Commentary: Two films defy expectations at 95th Academy Awards

Ashley Hall, Editor-in-Chief

“The Whale” and “Everything Everywhere All at Once” from A24 Studios received multiple nominations and Oscars during the 95th Academy Awards. (Art by Abby Chesnut)

-Spoiler Warning-

A24 Studios left the 2023 Academy Awards with a number of triumphs and recognition. “The Whale,” starring Brendan Fraser, Sadie Sink and Hong Chau, walked away with two Oscars. “Everything Everywhere All at Once,” starring Michelle Yeoh, Ke Huy Quan, Stephanie Hsu, Jamie Lee Curtis and James Hong, broke records by receiving the most Oscars at once: a total of seven.

“The Whale,” directed by Darren Aronofsky and adapted from the original screenplay by the author, Samuel D. Hunter, won Best Makeup and Hairstyling. Fraser won Best Actor for his portrayal of Charlie, which is a comeback story in itself.  

In an interview with MovieWeb, Aronofsky admitted he had not seen much of Fraser’s previous work, but that he had a gut feeling and that Fraser as Charlie in “The Whale” “needed to happen.”

“The Whale” has a 7.8 IMDb score as of the publishing of this article, but don’t let the average-looking score fool you. This psychological drama follows Charlie (Fraser), a 600-pound college literature professor, as he reconnects with his estranged daughter, Ellie (Sink), and tries to find meaning in his life in his final days before dying of decongestive heart failure.

I was not particularly interested in watching “The Whale” at first because I am not typically drawn to emotional dramas. However, one scene shown in the trailer changed my mind. Fraser as Charlie, with sweat dripping down his face and eyes red from holding back tears, screams, “I need to know that I’ve done one thing right with my life.”

In the MovieWeb interview, Aronofsky said he discovered how Fraser used his voice during the filming, “which illuminated Charlie’s inherent vulnerability…” Fraser brings so much emotional value to Charlie’s character in this way. He is soft-spoken and patient, especially to Ellie, who is nothing but nasty to him throughout most of the movie.

The film explores the themes of worthlessness and rejection through many channels, such as Ellie feeling tossed away by her dad, Charlie’s late boyfriend’s rejection from the cult he grew up in that led to his suicide and Charlie’s own despair from his lover’s passing that led him to his state in the film. 

The setting of the film was confined to one space, but it was enough room to hold this captivating and heartbreaking story.

“Everything Everywhere All at Once” rocked the Academy Awards with its incredible cast, performances and story. The visual effects were handled by a team of only five people, the movie was shot in 38 days according to Insider, and with a budget of $14 million according to The Hollywood Reporter.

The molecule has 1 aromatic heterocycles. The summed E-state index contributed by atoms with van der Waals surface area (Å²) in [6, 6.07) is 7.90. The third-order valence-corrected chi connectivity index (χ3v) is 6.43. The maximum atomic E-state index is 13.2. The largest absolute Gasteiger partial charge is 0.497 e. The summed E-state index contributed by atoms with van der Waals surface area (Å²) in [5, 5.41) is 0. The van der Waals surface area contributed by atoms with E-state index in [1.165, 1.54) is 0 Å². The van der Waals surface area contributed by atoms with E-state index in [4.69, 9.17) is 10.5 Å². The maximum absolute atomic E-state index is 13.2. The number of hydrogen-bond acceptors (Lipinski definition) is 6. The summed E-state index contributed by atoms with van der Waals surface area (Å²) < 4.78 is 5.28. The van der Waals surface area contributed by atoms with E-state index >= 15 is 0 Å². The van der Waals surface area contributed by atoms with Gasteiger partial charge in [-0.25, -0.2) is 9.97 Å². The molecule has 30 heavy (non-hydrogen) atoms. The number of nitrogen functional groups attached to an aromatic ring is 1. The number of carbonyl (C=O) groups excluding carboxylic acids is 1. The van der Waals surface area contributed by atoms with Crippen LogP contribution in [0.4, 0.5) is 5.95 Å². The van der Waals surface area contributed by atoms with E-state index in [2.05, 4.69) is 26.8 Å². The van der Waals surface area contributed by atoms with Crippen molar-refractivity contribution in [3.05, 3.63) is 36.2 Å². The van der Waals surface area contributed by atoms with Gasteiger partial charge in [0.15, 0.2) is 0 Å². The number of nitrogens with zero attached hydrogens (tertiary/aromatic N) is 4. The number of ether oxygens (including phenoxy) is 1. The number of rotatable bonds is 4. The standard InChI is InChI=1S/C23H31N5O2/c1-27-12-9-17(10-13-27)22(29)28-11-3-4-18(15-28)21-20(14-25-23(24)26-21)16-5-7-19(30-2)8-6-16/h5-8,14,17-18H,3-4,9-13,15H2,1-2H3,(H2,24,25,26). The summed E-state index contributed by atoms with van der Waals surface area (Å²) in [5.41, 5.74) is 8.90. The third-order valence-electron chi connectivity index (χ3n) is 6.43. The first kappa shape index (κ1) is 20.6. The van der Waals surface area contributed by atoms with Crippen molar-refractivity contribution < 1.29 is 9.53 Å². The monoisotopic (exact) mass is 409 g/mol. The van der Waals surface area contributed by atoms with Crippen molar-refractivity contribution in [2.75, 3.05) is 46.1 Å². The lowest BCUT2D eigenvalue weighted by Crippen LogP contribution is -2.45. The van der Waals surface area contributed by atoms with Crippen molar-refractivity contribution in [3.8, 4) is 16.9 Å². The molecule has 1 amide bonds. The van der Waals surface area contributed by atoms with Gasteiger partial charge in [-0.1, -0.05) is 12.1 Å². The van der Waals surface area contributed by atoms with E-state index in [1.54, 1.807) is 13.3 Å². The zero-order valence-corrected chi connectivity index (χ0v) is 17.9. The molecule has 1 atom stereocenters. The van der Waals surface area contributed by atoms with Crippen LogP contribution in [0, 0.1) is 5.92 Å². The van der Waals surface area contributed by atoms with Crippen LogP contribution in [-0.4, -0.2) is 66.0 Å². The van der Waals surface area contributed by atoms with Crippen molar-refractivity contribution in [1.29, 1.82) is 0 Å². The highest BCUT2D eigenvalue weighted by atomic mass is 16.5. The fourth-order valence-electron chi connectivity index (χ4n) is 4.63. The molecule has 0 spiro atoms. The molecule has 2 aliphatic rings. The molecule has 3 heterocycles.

The film won Best Picture, two Best Directors for Daniels Kwan and Scheinert and Best Original Screenplay. Michelle Yeoh was awarded Best Actress for her performance as Evelyn, Ke Huy Quan was awarded Best Supporting Actor for his performance as Waymond and Jamie Lee Curtis was awarded Best Supporting Actress for her performance as Deidre.

“Everything Everywhere All at Once” has an IMDb score of 7.9. CBS News noted that it beat the long-awaited “Avatar: Way of the Water” and “Top Gun: Maverick.” The film follows Evelyn and Waymond, married Chinese-American immigrants trying to keep their marriage alive while also keeping their laundromat business afloat.

Evelyn struggles to maintain her relationships with her family between her husband, her father Gong Gong (James Hong), the older generation, and her daughter Joy (Stephanie Hsu), the younger generation. This precarious balance is further disrupted when Evelyn learns of the existence of the multiverse and is thrust into the middle of a battle to save it.

“Everything Everywhere All at Once” heavily portrays generational trauma. Marietta campus biology major, Jennifer R. Sanchez, said she can relate to “having immigrant parents with conservative values” as a Mexican-American descendent.

“I think [generational trauma is a] very common dynamic in immigrant families in the USA,” Sanchez said. She added that the portrayal of it in the film is pretty accurate to how people experience it in real life, and that “I’ve had similar instances happen to me or my sisters.”

The film also tackles nihilism – the abandonment of morals and belief that life is meaningless – through the main antagonist, Jobu Tupaki, aka, Alpha Joy. Her mind was shattered through multiple Verse Jump trials, making her perpetually experience everything, everywhere, all at once. (Roll credits.)

One scene that perfectly portrayed this theme is the rock scene. Jobu Tupaki explains that new discoveries only lead to humans realizing they are that much more insignificant, implying that everything humans deal with has no purpose.

“Every new discovery is just a reminder-“ – Jobu Tupaki

“We’re all small and stupid.” – Evelyn Wang

“I thought that was a powerful scene,” Sanchez said. Even as a rock, Evelyn decided to make something out of it, communicating “There are no rules!” when she willed googly eyes onto her rock-self. It shows that you can find something good in the bleakest of situations.

“Everything Everywhere All at Once” is a challenge to the standard of Hollywood filmmaking with a story that resonates with many amidst all the fun ridiculousness.

Both films and the actors involved deserve all the recognition for their stellar performances. Fans will remain attentive to their careers to see what they have in store for us next.